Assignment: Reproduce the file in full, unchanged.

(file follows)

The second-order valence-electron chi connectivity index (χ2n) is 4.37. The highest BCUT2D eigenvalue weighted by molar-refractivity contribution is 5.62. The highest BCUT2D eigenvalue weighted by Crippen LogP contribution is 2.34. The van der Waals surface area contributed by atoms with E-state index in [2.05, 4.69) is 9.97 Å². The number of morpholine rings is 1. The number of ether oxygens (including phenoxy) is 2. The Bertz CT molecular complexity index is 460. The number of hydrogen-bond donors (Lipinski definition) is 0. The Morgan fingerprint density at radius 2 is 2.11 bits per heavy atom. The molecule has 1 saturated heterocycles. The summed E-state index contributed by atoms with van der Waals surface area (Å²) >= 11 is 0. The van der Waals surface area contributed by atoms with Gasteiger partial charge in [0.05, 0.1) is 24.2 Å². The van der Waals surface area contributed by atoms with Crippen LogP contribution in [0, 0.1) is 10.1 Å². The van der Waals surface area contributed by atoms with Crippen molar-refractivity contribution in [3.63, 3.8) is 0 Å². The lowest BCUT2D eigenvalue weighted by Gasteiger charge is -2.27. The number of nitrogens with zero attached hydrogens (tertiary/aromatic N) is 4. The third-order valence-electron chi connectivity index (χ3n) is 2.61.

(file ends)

The second-order valence-electron chi connectivity index (χ2n) is 4.37. The highest BCUT2D eigenvalue weighted by molar-refractivity contribution is 5.62. The highest BCUT2D eigenvalue weighted by Crippen LogP contribution is 2.34. The van der Waals surface area contributed by atoms with E-state index in [2.05, 4.69) is 9.97 Å². The number of morpholine rings is 1. The number of ether oxygens (including phenoxy) is 2. The Bertz CT molecular complexity index is 460. The number of hydrogen-bond donors (Lipinski definition) is 0. The Morgan fingerprint density at radius 2 is 2.11 bits per heavy atom. The molecule has 1 saturated heterocycles. The summed E-state index contributed by atoms with van der Waals surface area (Å²) >= 11 is 0. The van der Waals surface area contributed by atoms with Gasteiger partial charge in [0.05, 0.1) is 24.2 Å². The van der Waals surface area contributed by atoms with Crippen LogP contribution in [0, 0.1) is 10.1 Å². The van der Waals surface area contributed by atoms with Crippen molar-refractivity contribution in [3.63, 3.8) is 0 Å². The lowest BCUT2D eigenvalue weighted by Gasteiger charge is -2.27. The number of nitrogens with zero attached hydrogens (tertiary/aromatic N) is 4. The third-order valence-electron chi connectivity index (χ3n) is 2.61.